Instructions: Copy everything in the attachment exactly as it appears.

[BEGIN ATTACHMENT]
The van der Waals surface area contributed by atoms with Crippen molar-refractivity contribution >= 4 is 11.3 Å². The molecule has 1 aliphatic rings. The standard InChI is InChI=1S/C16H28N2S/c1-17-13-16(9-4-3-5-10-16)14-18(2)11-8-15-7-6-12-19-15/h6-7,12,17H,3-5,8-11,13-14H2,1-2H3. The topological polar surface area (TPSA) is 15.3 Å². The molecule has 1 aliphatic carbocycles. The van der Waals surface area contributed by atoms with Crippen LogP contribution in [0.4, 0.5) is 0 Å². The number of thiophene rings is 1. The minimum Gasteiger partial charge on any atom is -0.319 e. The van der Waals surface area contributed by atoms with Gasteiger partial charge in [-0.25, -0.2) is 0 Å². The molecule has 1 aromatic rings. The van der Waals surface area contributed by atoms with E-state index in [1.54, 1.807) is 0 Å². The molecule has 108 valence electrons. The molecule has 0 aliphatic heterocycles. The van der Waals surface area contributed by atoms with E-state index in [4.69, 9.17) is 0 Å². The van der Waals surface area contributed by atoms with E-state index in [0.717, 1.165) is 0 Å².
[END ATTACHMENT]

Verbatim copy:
The van der Waals surface area contributed by atoms with Crippen molar-refractivity contribution >= 4 is 11.3 Å². The molecule has 1 aliphatic rings. The standard InChI is InChI=1S/C16H28N2S/c1-17-13-16(9-4-3-5-10-16)14-18(2)11-8-15-7-6-12-19-15/h6-7,12,17H,3-5,8-11,13-14H2,1-2H3. The topological polar surface area (TPSA) is 15.3 Å². The molecule has 1 aliphatic carbocycles. The van der Waals surface area contributed by atoms with Crippen LogP contribution in [0.4, 0.5) is 0 Å². The number of thiophene rings is 1. The minimum Gasteiger partial charge on any atom is -0.319 e. The van der Waals surface area contributed by atoms with Gasteiger partial charge in [-0.25, -0.2) is 0 Å². The molecule has 1 aromatic rings. The van der Waals surface area contributed by atoms with E-state index in [1.54, 1.807) is 0 Å². The molecule has 108 valence electrons. The molecule has 0 aliphatic heterocycles. The van der Waals surface area contributed by atoms with E-state index in [4.69, 9.17) is 0 Å². The van der Waals surface area contributed by atoms with E-state index in [0.717, 1.165) is 0 Å².